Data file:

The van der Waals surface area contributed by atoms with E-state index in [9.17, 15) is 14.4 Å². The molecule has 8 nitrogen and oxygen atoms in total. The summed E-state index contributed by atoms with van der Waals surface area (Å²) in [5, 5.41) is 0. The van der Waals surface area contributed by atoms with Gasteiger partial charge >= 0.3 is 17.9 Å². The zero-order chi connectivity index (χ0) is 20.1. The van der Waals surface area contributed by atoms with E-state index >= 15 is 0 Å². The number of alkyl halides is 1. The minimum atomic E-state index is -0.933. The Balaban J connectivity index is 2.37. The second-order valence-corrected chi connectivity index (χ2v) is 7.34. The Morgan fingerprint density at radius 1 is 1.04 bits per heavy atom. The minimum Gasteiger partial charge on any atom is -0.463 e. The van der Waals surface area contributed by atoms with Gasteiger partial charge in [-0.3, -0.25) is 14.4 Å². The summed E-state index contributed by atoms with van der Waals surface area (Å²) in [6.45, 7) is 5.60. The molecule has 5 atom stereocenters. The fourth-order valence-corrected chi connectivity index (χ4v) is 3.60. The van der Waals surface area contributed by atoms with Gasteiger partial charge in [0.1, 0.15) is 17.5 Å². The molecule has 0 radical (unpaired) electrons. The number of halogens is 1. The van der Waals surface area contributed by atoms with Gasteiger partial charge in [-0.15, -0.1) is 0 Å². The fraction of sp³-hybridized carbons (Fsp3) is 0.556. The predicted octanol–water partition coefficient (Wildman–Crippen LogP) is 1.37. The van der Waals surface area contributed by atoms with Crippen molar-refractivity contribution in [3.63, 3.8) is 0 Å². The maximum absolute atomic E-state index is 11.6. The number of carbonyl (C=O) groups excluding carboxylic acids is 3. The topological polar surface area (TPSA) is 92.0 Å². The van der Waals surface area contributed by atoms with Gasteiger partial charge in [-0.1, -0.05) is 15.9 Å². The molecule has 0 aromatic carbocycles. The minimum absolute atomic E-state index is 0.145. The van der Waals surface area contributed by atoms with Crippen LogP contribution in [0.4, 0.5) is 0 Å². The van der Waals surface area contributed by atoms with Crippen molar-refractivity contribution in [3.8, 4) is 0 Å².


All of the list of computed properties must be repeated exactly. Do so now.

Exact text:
The van der Waals surface area contributed by atoms with E-state index in [9.17, 15) is 14.4 Å². The molecule has 8 nitrogen and oxygen atoms in total. The summed E-state index contributed by atoms with van der Waals surface area (Å²) in [5, 5.41) is 0. The van der Waals surface area contributed by atoms with Gasteiger partial charge >= 0.3 is 17.9 Å². The zero-order chi connectivity index (χ0) is 20.1. The van der Waals surface area contributed by atoms with E-state index >= 15 is 0 Å². The number of alkyl halides is 1. The minimum atomic E-state index is -0.933. The Balaban J connectivity index is 2.37. The second-order valence-corrected chi connectivity index (χ2v) is 7.34. The Morgan fingerprint density at radius 1 is 1.04 bits per heavy atom. The minimum Gasteiger partial charge on any atom is -0.463 e. The van der Waals surface area contributed by atoms with Gasteiger partial charge in [-0.3, -0.25) is 14.4 Å². The summed E-state index contributed by atoms with van der Waals surface area (Å²) in [6.45, 7) is 5.60. The molecule has 5 atom stereocenters. The fourth-order valence-corrected chi connectivity index (χ4v) is 3.60. The van der Waals surface area contributed by atoms with Gasteiger partial charge in [0.1, 0.15) is 17.5 Å². The molecule has 0 radical (unpaired) electrons. The number of halogens is 1. The van der Waals surface area contributed by atoms with Gasteiger partial charge in [-0.15, -0.1) is 0 Å². The fraction of sp³-hybridized carbons (Fsp3) is 0.556. The predicted octanol–water partition coefficient (Wildman–Crippen LogP) is 1.37. The van der Waals surface area contributed by atoms with Crippen molar-refractivity contribution in [3.63, 3.8) is 0 Å². The maximum absolute atomic E-state index is 11.6. The number of carbonyl (C=O) groups excluding carboxylic acids is 3. The topological polar surface area (TPSA) is 92.0 Å². The van der Waals surface area contributed by atoms with Gasteiger partial charge in [-0.1, -0.05) is 15.9 Å². The molecule has 0 aromatic carbocycles. The minimum absolute atomic E-state index is 0.145. The van der Waals surface area contributed by atoms with Crippen LogP contribution in [0.4, 0.5) is 0 Å². The van der Waals surface area contributed by atoms with Crippen molar-refractivity contribution in [3.8, 4) is 0 Å².